(Click to enlarge photo of Srila Prabhupada)
"A person who is cent-percent engaged in the service of the Lord is the emblem of all knowledge. Such a devotee of the Lord in full perfection of devotional service is also perfect by the qualification of the Personality of Godhead. As such, the eightfold perfections of mystic power (aṣṭa-siddhi) constitute very little of his godly opulence."
(Śrīmad-Bhāgavatam 1.5.6, Purport)
"For a perfect yogī, there are eight kinds of superachievements: one can become lighter than air, one can become smaller than the atom, one can become bigger than a mountain, one can achieve whatever he desires, one can control like the Lord, and so on. But when one rises to the perfectional stage of receiving dictation from the Lord, that is greater than any stage of material achievements above mentioned."
(Śrīmad-Bhāgavatam 3.15.45, Purport)
"The mystic yogīs, who practice different types of austerities for attainment of eight kinds of material perfection and who ultimately meet the Supersoul (Paramātmā) in trance, are called siddhi-kāmī, or those who desire the perfection of becoming finer than the finest, becoming heavier than the heaviest, getting everything desired, having control over everyone, creating everything liked, etc. All these are abilities of a powerful yogī. But the devotees of the Lord do not want anything like that for self-satisfaction. They want only to serve the Lord because the Lord is great and as living entities they are eternally subordinate parts and parcels of the Lord. This perfect realization of the self by the devotee helps him to become desireless, to desire nothing for his personal self, and thus the devotees are called niṣkāmī, without any desire. A living entity, by his constitutional position, cannot be void of all desires (the bhukti-kāmī, mukti-kāmī and siddhi-kāmī all desire something for personal satisfaction), but the niṣkāmī devotees of the Lord desire everything for the satisfaction of the Lord. They are completely dependent on the orders of the Lord and are always ready to discharge their duty for the satisfaction of the Lord."
(Śrīmad-Bhāgavatam 2.4.19, Purport)
"Yogīs, they want power, material power. Aṇimā laghimā siddhi, aṣṭa-siddhi. So if you have some power, you can fly in the air, you can walk over the water, you can get anything you desire immediately. These are yoga-siddhis. So that is also satisfying own sense gratification. So except bhakti, everything is for sense gratification. That is unfavorable. Kṛṣṇa does not want to satisfy anyone's sense. That is not Kṛṣṇa's business. Kṛṣṇa is the Supreme. He wants everyone should serve Him. He's not going to serve anyone. That is Kṛṣṇa's position. Therefore anyone who serves Kṛṣṇa and preaches this philosophy, to serve Kṛṣṇa, that is favorable."
(Srila Prabhupada Lecture, Vrindavan, October 28, 1972)
"The yogīs, they want siddhi, aṣṭa-siddhi—aṇimā, laghimā. They can become more smaller than the smallest, bigger than the biggest. Prāpti, īśitā vaśitā prākāmya. There are eight kinds of siddhis the yogīs can attain. But a devotee does not want all these things. He has no demand. These are the three demands: bhukti-mukti-siddhi. But devotee has no demand. That is the special qualification. Devotee never demands anything."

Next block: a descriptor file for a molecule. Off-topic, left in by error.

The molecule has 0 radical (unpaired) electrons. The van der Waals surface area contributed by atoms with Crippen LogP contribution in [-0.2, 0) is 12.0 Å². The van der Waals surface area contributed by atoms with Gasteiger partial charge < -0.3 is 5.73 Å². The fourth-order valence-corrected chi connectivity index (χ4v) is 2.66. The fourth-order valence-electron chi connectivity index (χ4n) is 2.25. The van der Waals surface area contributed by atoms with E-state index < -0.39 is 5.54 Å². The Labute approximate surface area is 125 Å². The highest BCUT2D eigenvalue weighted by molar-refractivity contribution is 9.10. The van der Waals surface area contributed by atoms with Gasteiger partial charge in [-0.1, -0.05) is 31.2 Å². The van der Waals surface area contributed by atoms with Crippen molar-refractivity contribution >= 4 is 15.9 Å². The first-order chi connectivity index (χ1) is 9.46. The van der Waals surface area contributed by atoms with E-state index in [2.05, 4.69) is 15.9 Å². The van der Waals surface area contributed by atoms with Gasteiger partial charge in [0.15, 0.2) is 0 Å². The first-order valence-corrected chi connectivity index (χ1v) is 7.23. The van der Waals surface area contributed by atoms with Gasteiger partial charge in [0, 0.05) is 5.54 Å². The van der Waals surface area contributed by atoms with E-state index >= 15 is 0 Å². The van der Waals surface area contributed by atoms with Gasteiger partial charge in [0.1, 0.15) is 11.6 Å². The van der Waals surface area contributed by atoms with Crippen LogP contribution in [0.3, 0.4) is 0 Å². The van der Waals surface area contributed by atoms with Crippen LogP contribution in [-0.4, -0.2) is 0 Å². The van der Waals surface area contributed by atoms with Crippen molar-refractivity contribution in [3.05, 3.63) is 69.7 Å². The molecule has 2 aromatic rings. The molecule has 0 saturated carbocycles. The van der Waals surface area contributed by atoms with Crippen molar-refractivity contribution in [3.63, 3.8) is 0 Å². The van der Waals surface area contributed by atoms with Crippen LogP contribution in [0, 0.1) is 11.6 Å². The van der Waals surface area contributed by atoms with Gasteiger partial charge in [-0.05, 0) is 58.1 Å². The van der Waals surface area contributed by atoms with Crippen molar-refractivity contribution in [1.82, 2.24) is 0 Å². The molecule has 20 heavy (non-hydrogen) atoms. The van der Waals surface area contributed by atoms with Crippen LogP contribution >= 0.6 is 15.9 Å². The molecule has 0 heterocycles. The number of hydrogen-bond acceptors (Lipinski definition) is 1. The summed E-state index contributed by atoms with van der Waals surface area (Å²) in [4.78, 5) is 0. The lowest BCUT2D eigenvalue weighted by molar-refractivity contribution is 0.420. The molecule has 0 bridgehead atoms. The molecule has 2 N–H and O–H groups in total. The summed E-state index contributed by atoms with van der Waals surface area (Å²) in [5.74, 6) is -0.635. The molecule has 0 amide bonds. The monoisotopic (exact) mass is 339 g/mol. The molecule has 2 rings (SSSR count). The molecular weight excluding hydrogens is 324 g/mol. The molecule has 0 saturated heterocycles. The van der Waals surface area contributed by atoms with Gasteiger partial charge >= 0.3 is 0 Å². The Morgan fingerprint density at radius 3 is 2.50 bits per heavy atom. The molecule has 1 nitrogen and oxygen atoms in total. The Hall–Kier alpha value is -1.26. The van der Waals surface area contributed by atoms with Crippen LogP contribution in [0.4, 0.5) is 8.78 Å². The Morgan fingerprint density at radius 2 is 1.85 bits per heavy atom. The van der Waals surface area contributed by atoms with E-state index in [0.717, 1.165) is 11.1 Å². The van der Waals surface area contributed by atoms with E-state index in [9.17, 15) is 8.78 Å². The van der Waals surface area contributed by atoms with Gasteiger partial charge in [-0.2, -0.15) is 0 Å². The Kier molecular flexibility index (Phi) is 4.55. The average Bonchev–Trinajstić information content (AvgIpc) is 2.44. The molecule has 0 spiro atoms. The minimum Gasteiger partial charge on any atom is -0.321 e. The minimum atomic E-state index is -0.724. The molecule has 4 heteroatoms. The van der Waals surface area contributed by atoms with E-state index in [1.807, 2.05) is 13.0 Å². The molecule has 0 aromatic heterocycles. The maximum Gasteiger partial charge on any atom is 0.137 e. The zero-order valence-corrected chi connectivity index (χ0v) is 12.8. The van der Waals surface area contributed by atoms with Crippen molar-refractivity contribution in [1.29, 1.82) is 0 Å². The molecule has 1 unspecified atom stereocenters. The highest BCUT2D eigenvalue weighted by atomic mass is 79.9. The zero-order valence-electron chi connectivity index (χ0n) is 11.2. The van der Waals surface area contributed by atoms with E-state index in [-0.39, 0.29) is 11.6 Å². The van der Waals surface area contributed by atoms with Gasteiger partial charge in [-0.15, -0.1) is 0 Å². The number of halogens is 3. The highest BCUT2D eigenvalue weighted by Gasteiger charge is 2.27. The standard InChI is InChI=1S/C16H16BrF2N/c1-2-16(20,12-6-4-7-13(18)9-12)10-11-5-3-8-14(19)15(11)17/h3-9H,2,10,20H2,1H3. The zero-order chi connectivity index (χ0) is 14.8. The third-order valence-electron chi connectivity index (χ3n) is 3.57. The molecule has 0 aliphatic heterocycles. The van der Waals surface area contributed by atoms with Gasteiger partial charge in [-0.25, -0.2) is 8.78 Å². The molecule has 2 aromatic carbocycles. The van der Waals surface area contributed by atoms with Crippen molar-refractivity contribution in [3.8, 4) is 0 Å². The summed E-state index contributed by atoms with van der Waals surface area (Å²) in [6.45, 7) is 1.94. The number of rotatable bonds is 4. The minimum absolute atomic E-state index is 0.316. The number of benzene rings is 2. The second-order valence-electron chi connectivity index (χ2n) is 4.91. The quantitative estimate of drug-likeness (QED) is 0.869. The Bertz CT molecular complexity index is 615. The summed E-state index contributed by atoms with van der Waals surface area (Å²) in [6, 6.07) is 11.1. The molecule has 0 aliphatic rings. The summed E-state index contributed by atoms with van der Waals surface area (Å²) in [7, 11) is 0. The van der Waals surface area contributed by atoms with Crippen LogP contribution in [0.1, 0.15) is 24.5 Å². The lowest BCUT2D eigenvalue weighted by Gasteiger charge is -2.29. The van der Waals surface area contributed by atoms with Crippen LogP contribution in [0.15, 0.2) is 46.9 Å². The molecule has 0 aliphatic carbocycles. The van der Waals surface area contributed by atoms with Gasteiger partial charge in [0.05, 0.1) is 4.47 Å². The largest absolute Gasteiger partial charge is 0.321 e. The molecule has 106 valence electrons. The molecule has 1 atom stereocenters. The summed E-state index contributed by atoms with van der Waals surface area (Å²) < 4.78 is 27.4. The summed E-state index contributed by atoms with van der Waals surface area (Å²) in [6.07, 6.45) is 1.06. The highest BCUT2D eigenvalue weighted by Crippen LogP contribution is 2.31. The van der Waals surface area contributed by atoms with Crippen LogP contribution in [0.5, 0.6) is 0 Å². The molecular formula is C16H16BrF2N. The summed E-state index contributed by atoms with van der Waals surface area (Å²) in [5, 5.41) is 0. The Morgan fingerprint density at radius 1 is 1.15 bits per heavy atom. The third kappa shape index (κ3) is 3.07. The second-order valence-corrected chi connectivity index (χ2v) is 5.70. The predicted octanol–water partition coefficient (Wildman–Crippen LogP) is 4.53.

(Srila Prabhupada Lecture, Bombay, January 1, 1973)
"Everyone in this material world trying to mitigate or trying to become free from the distress. Duḥkhasya. Ātyantika-duḥkha-nivṛtti. Ātyantika means supreme. The struggle for existence in this material world is everyone is trying to get some happiness and minimize the quantity of distress. This is called struggle for existence. Generally, yoga practice is executed for getting some material profit: aṇimā, laghimā, prāpti, īśitā, vaśitā, mahimā. Aṇimā... The yogīs, they have aṣṭa-siddhi-yoga, eight kinds of perfection. One can become smaller than the smallest or lighter than the lightest, bigger than the biggest; whatever he likes, he can get immediately; vaśita, he can control over; he can create a planet even. These are some of the yoga-siddhis. But here it is said that the supreme yoga system is not to aspire for material happiness, neither to become distressed by the material inconveniences. This is perfection of yoga."
(Srila Prabhupada Lecture, Bombay, November 13, 1974)
"In conclusion, a person who always concentrates on the transcendental form of Kṛṣṇa within his heart can very easily strike the whole world with wonder at his activities. This is the perfection of yoga performance, as confirmed in Bhagavad-gītā (BG 6.47). Yoginām api sarveṣām: of all yogīs, the bhakti-yogī, who thinks of Kṛṣṇa always within his heart and engages in His loving transcendental service, is the topmost. Ordinary yogīs can exhibit wonderful material activities, known as aṣṭa-siddhi, eight kinds of yogic perfection, but a pure devotee of the Lord can surpass these perfections by performing activities which can make the whole universe tremble."
(Śrīmad-Bhāgavatam 4.8.78, Purport)